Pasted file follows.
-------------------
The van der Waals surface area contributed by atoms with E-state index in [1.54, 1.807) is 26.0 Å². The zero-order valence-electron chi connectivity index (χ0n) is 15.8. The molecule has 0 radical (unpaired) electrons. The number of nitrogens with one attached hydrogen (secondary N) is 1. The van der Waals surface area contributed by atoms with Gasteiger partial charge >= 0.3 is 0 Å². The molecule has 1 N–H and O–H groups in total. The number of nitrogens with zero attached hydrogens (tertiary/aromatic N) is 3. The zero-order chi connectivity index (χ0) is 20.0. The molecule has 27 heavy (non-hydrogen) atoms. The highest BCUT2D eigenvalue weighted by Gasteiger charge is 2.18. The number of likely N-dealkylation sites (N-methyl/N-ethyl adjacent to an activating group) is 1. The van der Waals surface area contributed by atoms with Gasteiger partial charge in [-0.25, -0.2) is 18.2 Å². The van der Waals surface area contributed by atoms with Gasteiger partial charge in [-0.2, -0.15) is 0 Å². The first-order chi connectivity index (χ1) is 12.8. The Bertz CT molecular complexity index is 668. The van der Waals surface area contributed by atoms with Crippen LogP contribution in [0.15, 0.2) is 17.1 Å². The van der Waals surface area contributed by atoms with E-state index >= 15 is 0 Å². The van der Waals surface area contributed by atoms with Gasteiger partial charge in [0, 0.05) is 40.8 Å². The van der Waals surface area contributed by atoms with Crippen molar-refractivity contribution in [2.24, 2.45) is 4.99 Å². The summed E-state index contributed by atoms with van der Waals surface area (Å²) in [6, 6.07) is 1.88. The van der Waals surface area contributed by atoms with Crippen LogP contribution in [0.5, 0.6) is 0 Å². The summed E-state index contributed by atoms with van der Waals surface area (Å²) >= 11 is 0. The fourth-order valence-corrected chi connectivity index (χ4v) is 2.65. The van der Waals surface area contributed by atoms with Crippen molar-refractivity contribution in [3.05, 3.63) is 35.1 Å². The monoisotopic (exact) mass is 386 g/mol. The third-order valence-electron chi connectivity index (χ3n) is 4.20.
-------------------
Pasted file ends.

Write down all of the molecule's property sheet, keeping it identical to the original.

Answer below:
The van der Waals surface area contributed by atoms with E-state index in [1.54, 1.807) is 26.0 Å². The zero-order valence-electron chi connectivity index (χ0n) is 15.8. The molecule has 0 radical (unpaired) electrons. The number of nitrogens with one attached hydrogen (secondary N) is 1. The van der Waals surface area contributed by atoms with Gasteiger partial charge >= 0.3 is 0 Å². The molecule has 1 N–H and O–H groups in total. The number of nitrogens with zero attached hydrogens (tertiary/aromatic N) is 3. The zero-order chi connectivity index (χ0) is 20.0. The molecule has 27 heavy (non-hydrogen) atoms. The highest BCUT2D eigenvalue weighted by Gasteiger charge is 2.18. The number of likely N-dealkylation sites (N-methyl/N-ethyl adjacent to an activating group) is 1. The van der Waals surface area contributed by atoms with Gasteiger partial charge in [-0.25, -0.2) is 18.2 Å². The van der Waals surface area contributed by atoms with Gasteiger partial charge in [-0.2, -0.15) is 0 Å². The first-order chi connectivity index (χ1) is 12.8. The Bertz CT molecular complexity index is 668. The van der Waals surface area contributed by atoms with Crippen LogP contribution in [0.15, 0.2) is 17.1 Å². The van der Waals surface area contributed by atoms with E-state index >= 15 is 0 Å². The van der Waals surface area contributed by atoms with Gasteiger partial charge in [0, 0.05) is 40.8 Å². The van der Waals surface area contributed by atoms with Crippen molar-refractivity contribution in [2.24, 2.45) is 4.99 Å². The summed E-state index contributed by atoms with van der Waals surface area (Å²) in [6, 6.07) is 1.88. The van der Waals surface area contributed by atoms with Crippen LogP contribution in [0.5, 0.6) is 0 Å². The summed E-state index contributed by atoms with van der Waals surface area (Å²) >= 11 is 0. The fourth-order valence-corrected chi connectivity index (χ4v) is 2.65. The van der Waals surface area contributed by atoms with Crippen molar-refractivity contribution in [3.05, 3.63) is 35.1 Å². The monoisotopic (exact) mass is 386 g/mol. The third-order valence-electron chi connectivity index (χ3n) is 4.20.